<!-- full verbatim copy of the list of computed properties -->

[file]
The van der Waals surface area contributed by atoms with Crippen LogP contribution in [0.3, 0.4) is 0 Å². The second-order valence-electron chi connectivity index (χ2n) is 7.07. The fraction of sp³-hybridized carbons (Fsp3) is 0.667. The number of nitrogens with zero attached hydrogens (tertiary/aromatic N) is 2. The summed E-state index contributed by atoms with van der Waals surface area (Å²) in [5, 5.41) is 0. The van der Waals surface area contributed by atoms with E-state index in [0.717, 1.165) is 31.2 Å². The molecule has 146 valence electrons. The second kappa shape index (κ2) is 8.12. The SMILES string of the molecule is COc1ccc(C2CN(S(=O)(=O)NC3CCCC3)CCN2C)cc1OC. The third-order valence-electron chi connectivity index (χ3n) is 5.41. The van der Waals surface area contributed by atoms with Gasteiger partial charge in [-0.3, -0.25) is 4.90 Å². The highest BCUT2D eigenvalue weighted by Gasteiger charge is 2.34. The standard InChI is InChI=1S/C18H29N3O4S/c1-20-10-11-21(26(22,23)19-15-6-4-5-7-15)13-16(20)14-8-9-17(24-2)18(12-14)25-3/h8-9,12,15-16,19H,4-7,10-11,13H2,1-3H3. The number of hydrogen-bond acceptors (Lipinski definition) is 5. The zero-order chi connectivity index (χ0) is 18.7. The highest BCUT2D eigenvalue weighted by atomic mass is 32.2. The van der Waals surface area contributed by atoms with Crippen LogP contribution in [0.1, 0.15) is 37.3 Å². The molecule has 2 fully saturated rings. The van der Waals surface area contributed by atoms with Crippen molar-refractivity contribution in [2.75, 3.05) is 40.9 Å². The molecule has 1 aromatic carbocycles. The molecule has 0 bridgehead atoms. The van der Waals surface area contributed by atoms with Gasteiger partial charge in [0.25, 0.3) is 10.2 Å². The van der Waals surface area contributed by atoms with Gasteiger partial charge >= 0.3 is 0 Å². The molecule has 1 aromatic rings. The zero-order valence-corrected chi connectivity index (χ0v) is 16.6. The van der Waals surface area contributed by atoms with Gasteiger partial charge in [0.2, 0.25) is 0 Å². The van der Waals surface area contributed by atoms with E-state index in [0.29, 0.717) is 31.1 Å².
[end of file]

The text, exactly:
The van der Waals surface area contributed by atoms with Crippen LogP contribution in [0.3, 0.4) is 0 Å². The second-order valence-electron chi connectivity index (χ2n) is 7.07. The fraction of sp³-hybridized carbons (Fsp3) is 0.667. The number of nitrogens with zero attached hydrogens (tertiary/aromatic N) is 2. The summed E-state index contributed by atoms with van der Waals surface area (Å²) in [5, 5.41) is 0. The van der Waals surface area contributed by atoms with E-state index in [0.717, 1.165) is 31.2 Å². The molecule has 146 valence electrons. The second kappa shape index (κ2) is 8.12. The SMILES string of the molecule is COc1ccc(C2CN(S(=O)(=O)NC3CCCC3)CCN2C)cc1OC. The third-order valence-electron chi connectivity index (χ3n) is 5.41. The van der Waals surface area contributed by atoms with Gasteiger partial charge in [-0.3, -0.25) is 4.90 Å². The highest BCUT2D eigenvalue weighted by Gasteiger charge is 2.34. The standard InChI is InChI=1S/C18H29N3O4S/c1-20-10-11-21(26(22,23)19-15-6-4-5-7-15)13-16(20)14-8-9-17(24-2)18(12-14)25-3/h8-9,12,15-16,19H,4-7,10-11,13H2,1-3H3. The number of hydrogen-bond acceptors (Lipinski definition) is 5. The zero-order chi connectivity index (χ0) is 18.7. The highest BCUT2D eigenvalue weighted by atomic mass is 32.2. The van der Waals surface area contributed by atoms with Crippen LogP contribution in [0.1, 0.15) is 37.3 Å². The molecule has 2 fully saturated rings. The van der Waals surface area contributed by atoms with Crippen molar-refractivity contribution in [2.75, 3.05) is 40.9 Å². The molecule has 1 aromatic carbocycles. The molecule has 0 bridgehead atoms. The van der Waals surface area contributed by atoms with Gasteiger partial charge in [0.25, 0.3) is 10.2 Å². The van der Waals surface area contributed by atoms with Gasteiger partial charge >= 0.3 is 0 Å². The molecule has 1 aromatic rings. The zero-order valence-corrected chi connectivity index (χ0v) is 16.6. The van der Waals surface area contributed by atoms with Gasteiger partial charge in [0.2, 0.25) is 0 Å². The van der Waals surface area contributed by atoms with E-state index in [0.29, 0.717) is 31.1 Å².